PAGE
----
Updated Wednesday, Nov. 3, 2004, at 12:05 AM PT -
12:01 a.m. PT: Sigh. I really didn't want to have to write this.
George W. Bush is going to win re-election. Yeah, the lawyers will haggle about Ohio. But this time, Democrats don't have the popular vote on their side. Bush does.
If you're a Bush supporter, this is no surprise. You love him, so why shouldn't everybody else?
But if you're dissatisfied with Bush—or if, like me, you think he's been the worst president in memory—you have a lot of explaining to do. Why don't a majority of voters agree with us? How has Bush pulled it off?
I think this is the answer: Simplicity, simplicity, simplicity.
Bush is a very simple man. You may think that makes him a bad president, as I do, but lots of people don't—and there are more of them than there are of us. If you don't believe me, take a look at those numbers on your TV screen.
Think about the simplicity of everything Bush says and does. He gives the same speech every time. His sentences are short and clear. "Government must do a few things and do them well," he says. True to his word, he has spent his political capital on a few big ideas: tax cuts, terrorism, Iraq. Even his electoral strategy tonight was powerfully simple: Win Florida, win Ohio, and nothing else matters. All those lesser states—Michigan, Minnesota, Wisconsin, New Hampshire—don't matter if Bush reels in the big ones.
This is what so many people like about Bush's approach to terrorism. They forgive his marginal and not-so-marginal screw-ups, because they can see that fundamentally, he "gets it." They forgive his mismanagement of Iraq, because they see that his heart and will are in the right place. And while they may be unhappy about their economic circumstances, they don't hold that against him. What you and I see as unreflectiveness, they see as transparency. They trust him.
Now look at your candidate, John Kerry. What quality has he most lacked? Not courage—he proved that in Vietnam. Not will—he proved that in Iowa. Not brains—he proved that in the debates. What Kerry lacked was simplicity. Bush had one message; Kerry had dozens. Bush had one issue; Kerry had scores. Bush ended his sentences when you expected him to say more; Kerry went on and on, adding one prepositional phrase after another, until nobody could remember what he was talking about. Now Bush has two big states that mean everything, and Kerry has a bunch of little ones that add up to nothing.
If you're a Democrat, here's my advice. Do what the Republicans did in 1998. Get simple. Find a compelling salesman and get him ready to run for president in 2008. Put aside your quibbles about preparation, stature, expertise, nuance, and all that other hyper-sophisticated garbage that caused you to nominate Kerry. You already have legions of people with preparation, stature, expertise, and nuance ready to staff the executive branch of the federal government. You don't need one of them to be president. You just need somebody to win the White House and appoint them to his administration. And that will require all the simplicity, salesmanship, and easygoing humanity they don't have.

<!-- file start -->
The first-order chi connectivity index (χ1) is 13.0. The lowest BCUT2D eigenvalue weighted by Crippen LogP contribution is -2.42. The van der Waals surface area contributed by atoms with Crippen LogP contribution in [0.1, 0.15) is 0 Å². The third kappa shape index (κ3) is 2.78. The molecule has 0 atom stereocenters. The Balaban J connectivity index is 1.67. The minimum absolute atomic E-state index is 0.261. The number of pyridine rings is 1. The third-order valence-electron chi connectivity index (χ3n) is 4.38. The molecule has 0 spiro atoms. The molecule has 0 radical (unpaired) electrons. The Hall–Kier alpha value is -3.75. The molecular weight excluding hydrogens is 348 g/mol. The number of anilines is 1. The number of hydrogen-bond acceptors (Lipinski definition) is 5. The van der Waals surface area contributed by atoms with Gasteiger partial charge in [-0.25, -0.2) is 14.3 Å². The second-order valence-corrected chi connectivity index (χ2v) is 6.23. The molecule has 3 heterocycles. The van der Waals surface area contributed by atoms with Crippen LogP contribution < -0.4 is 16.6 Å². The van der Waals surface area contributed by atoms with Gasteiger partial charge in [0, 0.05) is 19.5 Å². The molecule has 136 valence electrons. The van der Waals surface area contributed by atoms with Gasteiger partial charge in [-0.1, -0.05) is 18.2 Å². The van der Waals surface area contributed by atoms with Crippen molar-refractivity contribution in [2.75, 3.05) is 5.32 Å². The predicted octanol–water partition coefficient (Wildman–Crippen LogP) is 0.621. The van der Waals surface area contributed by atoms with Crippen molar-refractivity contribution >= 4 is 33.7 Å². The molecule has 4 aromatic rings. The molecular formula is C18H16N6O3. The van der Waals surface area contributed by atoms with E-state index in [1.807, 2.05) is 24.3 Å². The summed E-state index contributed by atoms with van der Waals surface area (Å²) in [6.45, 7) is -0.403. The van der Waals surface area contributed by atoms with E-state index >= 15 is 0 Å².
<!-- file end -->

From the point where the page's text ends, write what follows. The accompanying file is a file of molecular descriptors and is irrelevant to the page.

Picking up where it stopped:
The good news is, that person is already available. His name is John Edwards. If you have any doubt about his electability, just read the exit polls from the 2004 Democratic primaries. If you don't think he's ready to be president—if you don't think he has the right credentials, the right gravitas, the right subtlety of thought—ask yourself whether these are the same things you find wanting in George W. Bush. Because evidently a majority of the voting population of the United States doesn't share your concern. They seem to be attracted to a candidate with a simple message, a clear focus, and a human touch. You might want to consider their views, since they're the ones who will decide whether you're sitting here again four years from now, wondering what went wrong.
In 1998 and 1999, Republicans cleared the field for George W. Bush. Members of Congress and other major officeholders threw their weight behind him to make sure he got the nomination. They united because their previous presidential nominee, a clumsy veteran senator, had gone down to defeat. They were facing eight years out of power, and they were hungry.
Do what they did. Give Edwards a job that will position him to run for president again in a couple of years. Clear the field of Hillary Clinton and any other well-meaning liberal who can't connect with people outside those islands of blue on your electoral map. Because you're going to get a simple president again next time, whether you like it or not. The only question is whether that president will be from your party or the other one.
William Saletan is Slate's chief political correspondent and author of Bearing Right: How Conservatives Won the Abortion War.
Article URL: http://slate.msn.com/id/2109079/